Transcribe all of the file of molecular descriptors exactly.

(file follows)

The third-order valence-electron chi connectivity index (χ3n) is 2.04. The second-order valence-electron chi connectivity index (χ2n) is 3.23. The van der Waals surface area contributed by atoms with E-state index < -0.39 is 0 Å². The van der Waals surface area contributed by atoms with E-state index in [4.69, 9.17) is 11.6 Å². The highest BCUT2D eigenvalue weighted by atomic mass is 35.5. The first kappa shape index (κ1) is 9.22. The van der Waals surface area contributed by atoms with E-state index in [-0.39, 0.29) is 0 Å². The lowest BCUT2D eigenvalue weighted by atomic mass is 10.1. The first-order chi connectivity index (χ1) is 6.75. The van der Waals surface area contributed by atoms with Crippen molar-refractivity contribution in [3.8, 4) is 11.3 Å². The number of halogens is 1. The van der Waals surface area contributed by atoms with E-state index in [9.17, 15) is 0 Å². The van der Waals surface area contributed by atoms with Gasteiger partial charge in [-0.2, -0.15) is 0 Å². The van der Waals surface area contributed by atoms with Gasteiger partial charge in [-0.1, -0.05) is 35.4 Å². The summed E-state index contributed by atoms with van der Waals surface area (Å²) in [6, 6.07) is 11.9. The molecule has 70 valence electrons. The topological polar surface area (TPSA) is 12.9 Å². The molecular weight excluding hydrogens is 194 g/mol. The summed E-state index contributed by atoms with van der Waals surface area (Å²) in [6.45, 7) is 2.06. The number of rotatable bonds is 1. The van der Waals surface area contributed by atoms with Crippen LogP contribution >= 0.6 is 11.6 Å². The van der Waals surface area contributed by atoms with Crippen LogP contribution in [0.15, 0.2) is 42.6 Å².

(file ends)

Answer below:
The third-order valence-electron chi connectivity index (χ3n) is 2.04. The second-order valence-electron chi connectivity index (χ2n) is 3.23. The van der Waals surface area contributed by atoms with E-state index < -0.39 is 0 Å². The van der Waals surface area contributed by atoms with E-state index in [4.69, 9.17) is 11.6 Å². The highest BCUT2D eigenvalue weighted by atomic mass is 35.5. The first kappa shape index (κ1) is 9.22. The van der Waals surface area contributed by atoms with E-state index in [-0.39, 0.29) is 0 Å². The lowest BCUT2D eigenvalue weighted by atomic mass is 10.1. The first-order chi connectivity index (χ1) is 6.75. The van der Waals surface area contributed by atoms with Crippen molar-refractivity contribution in [3.8, 4) is 11.3 Å². The number of halogens is 1. The van der Waals surface area contributed by atoms with E-state index in [9.17, 15) is 0 Å². The van der Waals surface area contributed by atoms with Gasteiger partial charge in [-0.2, -0.15) is 0 Å². The van der Waals surface area contributed by atoms with Gasteiger partial charge in [-0.1, -0.05) is 35.4 Å². The summed E-state index contributed by atoms with van der Waals surface area (Å²) in [6, 6.07) is 11.9. The molecule has 70 valence electrons. The topological polar surface area (TPSA) is 12.9 Å². The molecular weight excluding hydrogens is 194 g/mol. The summed E-state index contributed by atoms with van der Waals surface area (Å²) in [6.45, 7) is 2.06. The number of rotatable bonds is 1. The van der Waals surface area contributed by atoms with Crippen LogP contribution >= 0.6 is 11.6 Å². The van der Waals surface area contributed by atoms with Crippen LogP contribution in [0.15, 0.2) is 42.6 Å².